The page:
Sunday night was the annual BAFTA film awards and it was the usual mixture of glitz, glamour, and massively unnecessary shade. Now, obviously, as a sane young woman I am a massive fan of the whole Times Up and #metoo movement. However, there was a lot of over-the-top bitchiness that appears to have come out of the ceremony. The first, regarding the Kate Middleton’s dress is insane. Surely, as a royal, she wouldn’t have been allowed to make any outright statement by wearing a black dress. She did, however, get pretty damn close to the colour women were wearing in solidarity to the movement, so I think we know where she stands. Number 2, Salma Hayek. I’ve been thinking about this a lot since I read about her introduction to the Best Actor category and I’m still dumbfounded by it. I don’t really see what her point was. She went in knowing she was going to present an award to a man yet decided to make a pointless and ineffective protest about men whilst doing it. It wasn’t a powerful message and, if anything, damaged the movement by making it seem like women are standing up against men in general. It adds to all the talk of “witch hunts” and, quite frankly, was a dick move in relation to the winner. Gary Oldman deserved his moment to win an award that was and always has been gender specific. Natalie Portman had a great point at the Golden Globes when she bitched about the all male Best Director category; Salma Hayek looked like a fucking idiot to be protesting a man winning a male only award.
This has been a tough weekend work wise if I’m honest. It’s been super stressful so I’ve been avoiding reading. Well, I’ve managed to do some reading but it’s not been great. I still haven’t finished War Horse which I started this week with the intention of finishing before I saw the stage version. Even though I didn’t manage that I absolutely adored the play. I mean, I was in floods of tears but it was exquisite. So well realised and mesmerising but, also, so good at capturing the real consequences of war. It was so much more meaningful and powerful than Steven Spielberg’s film version. He completely lost his way with that film and I spent most of my time laughing. I really hated that film and, if you’re interested, you can hear more of my rants in my review from 2012 here. Continue reading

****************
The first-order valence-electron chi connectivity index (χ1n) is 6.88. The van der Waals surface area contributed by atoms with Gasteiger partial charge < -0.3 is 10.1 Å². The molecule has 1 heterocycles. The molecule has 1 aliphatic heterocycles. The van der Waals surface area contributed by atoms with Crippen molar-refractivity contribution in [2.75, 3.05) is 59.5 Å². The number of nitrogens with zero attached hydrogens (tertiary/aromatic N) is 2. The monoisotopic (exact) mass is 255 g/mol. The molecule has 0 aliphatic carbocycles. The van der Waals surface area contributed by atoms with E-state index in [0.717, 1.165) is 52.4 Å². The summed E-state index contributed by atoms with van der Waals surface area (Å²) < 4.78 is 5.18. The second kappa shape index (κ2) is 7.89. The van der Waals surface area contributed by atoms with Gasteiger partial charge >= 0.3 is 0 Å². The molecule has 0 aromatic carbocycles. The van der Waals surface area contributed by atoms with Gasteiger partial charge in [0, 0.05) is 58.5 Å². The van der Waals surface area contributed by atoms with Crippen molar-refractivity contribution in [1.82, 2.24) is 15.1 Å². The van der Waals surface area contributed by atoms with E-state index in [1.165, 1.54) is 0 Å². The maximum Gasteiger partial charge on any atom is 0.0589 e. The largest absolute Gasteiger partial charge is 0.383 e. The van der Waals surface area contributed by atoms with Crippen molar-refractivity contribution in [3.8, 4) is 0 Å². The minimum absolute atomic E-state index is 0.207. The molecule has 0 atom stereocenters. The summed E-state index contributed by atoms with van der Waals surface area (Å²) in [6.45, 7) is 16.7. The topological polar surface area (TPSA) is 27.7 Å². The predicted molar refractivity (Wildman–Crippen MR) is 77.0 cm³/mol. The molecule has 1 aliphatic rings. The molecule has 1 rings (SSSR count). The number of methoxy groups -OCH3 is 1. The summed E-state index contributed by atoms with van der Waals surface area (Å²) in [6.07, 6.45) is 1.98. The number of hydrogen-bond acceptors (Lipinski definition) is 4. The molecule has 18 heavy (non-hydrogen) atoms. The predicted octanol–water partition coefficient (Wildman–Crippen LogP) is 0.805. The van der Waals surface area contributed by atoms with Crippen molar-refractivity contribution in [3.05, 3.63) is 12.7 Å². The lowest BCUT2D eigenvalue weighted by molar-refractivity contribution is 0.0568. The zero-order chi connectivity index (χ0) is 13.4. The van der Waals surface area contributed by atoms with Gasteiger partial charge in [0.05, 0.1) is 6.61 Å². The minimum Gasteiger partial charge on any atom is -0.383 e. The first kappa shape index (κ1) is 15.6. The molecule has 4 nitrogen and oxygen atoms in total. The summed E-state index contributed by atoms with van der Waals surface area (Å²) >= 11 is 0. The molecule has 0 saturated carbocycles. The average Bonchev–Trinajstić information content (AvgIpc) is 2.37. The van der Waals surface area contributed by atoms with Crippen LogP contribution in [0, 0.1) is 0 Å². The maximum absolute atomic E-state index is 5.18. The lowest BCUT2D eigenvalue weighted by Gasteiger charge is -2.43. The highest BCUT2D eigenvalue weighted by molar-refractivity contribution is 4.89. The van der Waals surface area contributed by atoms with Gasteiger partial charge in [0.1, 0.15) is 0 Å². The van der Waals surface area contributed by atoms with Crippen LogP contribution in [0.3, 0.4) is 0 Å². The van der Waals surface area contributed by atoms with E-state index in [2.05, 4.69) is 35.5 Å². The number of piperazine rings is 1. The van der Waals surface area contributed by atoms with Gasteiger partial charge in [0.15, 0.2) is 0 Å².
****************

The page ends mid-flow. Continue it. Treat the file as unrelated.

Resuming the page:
My Instagram is mostly made up of me following the prompts of certain photo challenges so I am encouraged to post a wrap-up at the end of every month. This is a chance to show people the great pile of books that you’ve managed to consume throughout the previous four weeks. The only problem is, my piles never end up being that impressive. I have every intention to read loads each month but, depending on how dejected work leaves me, I don’t always manage it. I love being a part of the Bookstagram community and, despite how little my friends understand the appeal, I enjoy taking photos each day. The only problem I find with the whole endeavour is the underlying competitive spirit. No matter how ridiculous, I always feel guilty when I see how much other people are achieving in their spare time. It’s a feeling that makes me want to give up on complicated books and just read easier/shorter things. Which is perhaps one of the reasons that I became so obsessed with my last read after I first heard about it. It came to my attention through an email from Waterstone’s where it had been named children’s book of the year. It looked and sounded so good that I stopped reading the wonderful Amiable With Big Teeth in order to get through it. Considering I’ve had Claude McKay’s newly discovered novel on my TBR for about a year now, it kind of feels wrong to be reading a book written for kids but, to be honest, I’ve not been this desperate to read anything for ages.
In my attempt to watch all of the films nominated for Best Picture at this year’s Oscar I think I’m going to run into a slight problem. Every new film I watch is going to become my new favourite. I thought Dunkirk would always be at the top because it was, almost, flawless. Then I watched The Shape of Water and instantly fell in love with it. I couldn’t imagine wanting any other film to win in March. Until I watched my third. You know that thing where you think you’re emotionally stable until you watch a film and start having a slight breakdown? That was my experience with Lady Bird. Then I made the mistake of Googling Saoirse Ronan’s age and became even more of a wreck. How can people so young be so talented and successful? It’s just not fair! I’ll admit that 3 weeks before my 30th birthday probably wasn’t the best time to be watching a film about an adolescent with their whole life before them. Nobody needs to be looking back on their achievements (or lack of) at a time like this. Luckily for me the supremely wonderful Greta Gerwig is slightly older than me so I was spared another break-down post-Googling her. I genuinely don’t know what I’d have done.
Today has been a bad day. Worked absolutely sucked and I’m absolutely exhausted. I had every intention of getting home and finishing the last few pages of Tin but, instead, I got through one chapter and fell asleep. Now I’m super groggy and slightly irritated. I’m probably not going to be getting much, if any, reading tonight. This is why I have so many problems getting stuff read. I was hoping to have Tin finished by now because I want to try to get through War Horse before Thursday. We have tickets to see the stage show and I thought it would be fun to re-familiarise myself with the book beforehand. Plus, as I’m now realising, children’s books are a great way to get my total book count up without much effort on my part. If I was into competitive reading then I’d be all over this shit.